Last Thursday, state school Superintendent Joseph L. Shilling told Gov. William Donald Schaefer he wanted to talk. Then he told the governor: "I'm leaving."
"I said, 'Gee, did we do something?' " Mr. Schaefer recalled.
Why is Dr. Shilling, first the guardian of and increasingly an instigator of Maryland's grand plan for education reform, leaving the top state education job to run nine schools in his home county of Queen Anne's?
According to Dr. Shilling, he is leaving because Queen Anne offered him the job and he wants to do it.
It's as simple as that.
He starts his new job July 1, taking a $9,000 cut in his annual pay -- from $97,421 to $88,500 -- and a 40-minute cut in his driving time.
"I think we're headed on the right road," Dr. Shilling said of the state's education programs. "And they're not going to hold that job open for me."
Dr. Shilling's resignation, submitted privately to the state Board of Education Tuesday, seemed to come out of the blue. It flabbergasted board members and supporters.
"The reaction yesterday when we learned of this was uniformly one of shock and what can we do to get Joe to stay," board President Robert C. Embry Jr. said yesterday. "But Joe had made up his mind."
"I'm crushed," said Delegate Howard P. Rawlings, D-Baltimore, an education advocate.
It's not as if the can-do, do-it-now state superintendent for the past three years is under fire.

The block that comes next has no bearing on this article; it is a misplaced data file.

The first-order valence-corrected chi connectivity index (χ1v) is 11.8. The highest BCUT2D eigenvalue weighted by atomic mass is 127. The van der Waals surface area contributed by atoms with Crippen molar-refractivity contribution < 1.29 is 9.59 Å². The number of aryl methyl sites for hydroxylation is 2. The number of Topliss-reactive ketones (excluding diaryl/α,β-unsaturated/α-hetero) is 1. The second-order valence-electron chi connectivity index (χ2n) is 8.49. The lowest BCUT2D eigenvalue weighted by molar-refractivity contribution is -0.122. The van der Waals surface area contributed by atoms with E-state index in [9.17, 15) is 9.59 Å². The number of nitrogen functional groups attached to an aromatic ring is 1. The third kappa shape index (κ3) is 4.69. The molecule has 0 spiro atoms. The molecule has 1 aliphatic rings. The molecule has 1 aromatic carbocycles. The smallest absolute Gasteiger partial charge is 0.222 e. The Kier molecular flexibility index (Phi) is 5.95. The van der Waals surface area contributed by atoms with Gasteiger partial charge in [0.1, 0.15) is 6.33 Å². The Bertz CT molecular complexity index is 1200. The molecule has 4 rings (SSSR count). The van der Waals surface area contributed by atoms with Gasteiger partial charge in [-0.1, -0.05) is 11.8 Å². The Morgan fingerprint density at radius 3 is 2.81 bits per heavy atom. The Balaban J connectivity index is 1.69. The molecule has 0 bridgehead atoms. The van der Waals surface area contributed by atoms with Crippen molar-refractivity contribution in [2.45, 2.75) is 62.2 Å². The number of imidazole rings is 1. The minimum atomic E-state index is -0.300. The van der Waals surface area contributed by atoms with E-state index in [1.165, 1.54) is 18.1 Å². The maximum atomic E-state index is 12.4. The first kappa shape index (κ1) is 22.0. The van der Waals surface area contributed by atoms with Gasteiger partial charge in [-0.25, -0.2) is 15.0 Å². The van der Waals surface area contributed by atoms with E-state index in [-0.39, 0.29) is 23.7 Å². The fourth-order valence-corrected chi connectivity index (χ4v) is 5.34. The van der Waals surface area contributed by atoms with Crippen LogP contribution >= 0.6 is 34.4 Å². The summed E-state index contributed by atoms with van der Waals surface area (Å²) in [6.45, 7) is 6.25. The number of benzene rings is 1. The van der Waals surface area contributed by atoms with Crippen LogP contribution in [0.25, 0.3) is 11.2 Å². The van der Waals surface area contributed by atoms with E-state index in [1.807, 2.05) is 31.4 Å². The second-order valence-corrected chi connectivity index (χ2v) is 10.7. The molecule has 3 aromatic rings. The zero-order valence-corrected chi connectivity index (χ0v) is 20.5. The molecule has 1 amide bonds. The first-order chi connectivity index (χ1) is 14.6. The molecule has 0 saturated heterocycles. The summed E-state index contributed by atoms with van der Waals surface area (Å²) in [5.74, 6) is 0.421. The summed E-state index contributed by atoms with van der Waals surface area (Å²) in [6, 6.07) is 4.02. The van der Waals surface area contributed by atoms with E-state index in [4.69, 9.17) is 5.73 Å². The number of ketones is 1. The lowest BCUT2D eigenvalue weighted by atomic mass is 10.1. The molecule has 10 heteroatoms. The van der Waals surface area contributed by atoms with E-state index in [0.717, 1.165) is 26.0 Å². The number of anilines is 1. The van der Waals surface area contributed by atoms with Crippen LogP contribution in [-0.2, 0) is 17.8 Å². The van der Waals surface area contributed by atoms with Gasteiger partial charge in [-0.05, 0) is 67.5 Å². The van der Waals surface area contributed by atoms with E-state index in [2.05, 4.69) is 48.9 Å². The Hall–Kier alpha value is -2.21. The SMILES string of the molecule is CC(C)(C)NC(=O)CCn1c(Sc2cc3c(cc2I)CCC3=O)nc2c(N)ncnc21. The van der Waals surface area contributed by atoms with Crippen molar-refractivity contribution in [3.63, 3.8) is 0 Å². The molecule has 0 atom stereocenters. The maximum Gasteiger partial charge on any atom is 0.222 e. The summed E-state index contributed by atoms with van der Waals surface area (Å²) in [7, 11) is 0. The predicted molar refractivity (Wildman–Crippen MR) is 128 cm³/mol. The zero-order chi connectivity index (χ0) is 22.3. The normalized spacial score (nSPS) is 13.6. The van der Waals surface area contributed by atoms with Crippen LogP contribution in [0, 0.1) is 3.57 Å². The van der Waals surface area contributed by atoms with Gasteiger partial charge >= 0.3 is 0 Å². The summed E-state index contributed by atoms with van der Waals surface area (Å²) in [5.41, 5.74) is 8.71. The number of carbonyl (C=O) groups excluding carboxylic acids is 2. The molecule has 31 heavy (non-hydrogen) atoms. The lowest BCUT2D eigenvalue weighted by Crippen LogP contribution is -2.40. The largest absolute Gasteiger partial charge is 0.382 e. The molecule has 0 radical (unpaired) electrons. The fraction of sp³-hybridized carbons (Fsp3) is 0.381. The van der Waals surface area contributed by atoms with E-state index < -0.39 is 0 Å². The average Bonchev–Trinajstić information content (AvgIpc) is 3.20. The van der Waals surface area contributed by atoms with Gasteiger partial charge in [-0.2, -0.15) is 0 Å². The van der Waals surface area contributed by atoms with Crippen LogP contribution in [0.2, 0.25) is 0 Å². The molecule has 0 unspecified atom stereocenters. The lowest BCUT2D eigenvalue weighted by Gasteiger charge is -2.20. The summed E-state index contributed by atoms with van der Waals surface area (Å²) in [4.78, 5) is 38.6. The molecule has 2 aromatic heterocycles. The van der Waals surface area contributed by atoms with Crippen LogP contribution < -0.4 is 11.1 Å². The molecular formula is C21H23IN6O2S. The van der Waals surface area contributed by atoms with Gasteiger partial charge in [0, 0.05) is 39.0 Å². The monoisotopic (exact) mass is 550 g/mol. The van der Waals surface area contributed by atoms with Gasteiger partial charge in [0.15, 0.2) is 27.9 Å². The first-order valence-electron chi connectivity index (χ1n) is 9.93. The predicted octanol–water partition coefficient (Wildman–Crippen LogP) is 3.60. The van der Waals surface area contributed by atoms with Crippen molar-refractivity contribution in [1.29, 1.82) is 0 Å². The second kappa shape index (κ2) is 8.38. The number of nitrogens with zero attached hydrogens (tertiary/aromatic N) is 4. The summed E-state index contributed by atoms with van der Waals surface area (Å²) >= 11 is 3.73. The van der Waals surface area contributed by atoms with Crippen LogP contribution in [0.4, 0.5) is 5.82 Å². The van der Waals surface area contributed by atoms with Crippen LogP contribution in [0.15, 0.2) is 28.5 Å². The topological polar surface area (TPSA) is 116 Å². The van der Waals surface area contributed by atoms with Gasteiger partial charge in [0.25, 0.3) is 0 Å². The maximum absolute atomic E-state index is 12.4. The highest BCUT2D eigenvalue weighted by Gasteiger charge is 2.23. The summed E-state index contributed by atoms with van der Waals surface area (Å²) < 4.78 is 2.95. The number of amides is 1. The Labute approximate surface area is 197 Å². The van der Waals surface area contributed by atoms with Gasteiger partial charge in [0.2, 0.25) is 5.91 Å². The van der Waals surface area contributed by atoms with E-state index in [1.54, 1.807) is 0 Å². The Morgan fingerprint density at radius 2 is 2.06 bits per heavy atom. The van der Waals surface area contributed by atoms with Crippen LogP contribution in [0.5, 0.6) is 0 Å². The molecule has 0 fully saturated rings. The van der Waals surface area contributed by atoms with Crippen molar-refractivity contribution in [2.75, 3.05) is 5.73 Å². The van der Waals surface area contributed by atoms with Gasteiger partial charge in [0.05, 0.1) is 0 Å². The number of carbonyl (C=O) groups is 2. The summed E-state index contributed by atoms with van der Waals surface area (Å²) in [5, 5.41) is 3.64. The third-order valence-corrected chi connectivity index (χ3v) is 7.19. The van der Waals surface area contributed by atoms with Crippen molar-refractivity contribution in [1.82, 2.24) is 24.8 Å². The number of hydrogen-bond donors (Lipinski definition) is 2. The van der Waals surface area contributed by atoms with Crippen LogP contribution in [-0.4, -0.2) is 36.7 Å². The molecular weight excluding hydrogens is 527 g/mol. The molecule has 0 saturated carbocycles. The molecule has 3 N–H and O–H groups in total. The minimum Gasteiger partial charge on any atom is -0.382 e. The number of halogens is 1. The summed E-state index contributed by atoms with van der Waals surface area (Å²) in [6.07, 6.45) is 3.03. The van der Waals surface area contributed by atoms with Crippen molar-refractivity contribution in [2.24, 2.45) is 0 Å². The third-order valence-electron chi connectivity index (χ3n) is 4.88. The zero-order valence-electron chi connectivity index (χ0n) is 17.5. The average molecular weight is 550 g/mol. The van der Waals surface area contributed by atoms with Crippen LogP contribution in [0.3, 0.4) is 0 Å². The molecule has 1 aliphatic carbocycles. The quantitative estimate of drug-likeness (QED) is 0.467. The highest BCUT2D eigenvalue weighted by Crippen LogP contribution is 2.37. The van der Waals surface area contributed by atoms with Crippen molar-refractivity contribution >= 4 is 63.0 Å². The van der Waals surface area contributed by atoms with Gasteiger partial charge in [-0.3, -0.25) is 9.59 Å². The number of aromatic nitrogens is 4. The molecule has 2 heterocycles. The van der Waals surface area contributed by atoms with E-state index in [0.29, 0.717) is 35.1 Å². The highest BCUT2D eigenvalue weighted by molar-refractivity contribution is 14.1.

He came in with a mission to transform a gubernatorial commission's recommendations for radical reform into reality and developed a program that outstripped the initial vision, said Walter Sondheim Jr., who headed the school reform commission.
Dr. Shilling's biggest undertaking so far, the new state test for third-, fifth- and eighth-graders, has been cautiously termed a success by state officials after eight days of testing that ended yesterday. It has been surprisingly well received in schools.
His relationship with the governor, rocky in the beginning because he was the choice of a state board rebelling against Mr. Schaefer's candidates, has flourished.
Dr. Shilling says the governor has offered "invaluable support" during the superintendent's battles to build change and the governor speaks glowingly of his state superintendent.
And Dr. Shilling's agenda for reform has progressed steadily, though individual items have died or been deferred for lack of money -- particularly in the most recent legislative session. With a year left in his four-year term, he was riding high.
"In a short period he's probably accomplished more than any superintendent I can remember in recent history," said Delegate Rawlings.
But Dr. Shilling said the Queen Anne's position kindled a desire ++ to practice reform at a different level. It took him a half-hour to decide this was something he wanted to do, he said. "More than anything else, I just want to do it," he said. "I want to go back to the local school system and do it."
He was initially approached by Queen Anne's County board members for advice on conducting a search to replace retiring superintendent John E. Miller.
But Dr. Shilling became one of the 25 applicants, then was one of 11 interviewed by the board, said board Vice President William J. Rankin.
He was officially offered the job last Monday, about six weeks after his first contacts with the county board. His acceptance was announced at a Centreville news conference Tuesday.
In his resignation letter, submitted Tuesday to the state board, Dr. Shilling put it this way: "I want to become a part of a community, roll up my sleeves and work with teachers and students at the local school level. I have helped develop Schools for Success and now I want to go do it."
Said board member Joan C. Maynard: "This is Joe. He likes to be out where the action is."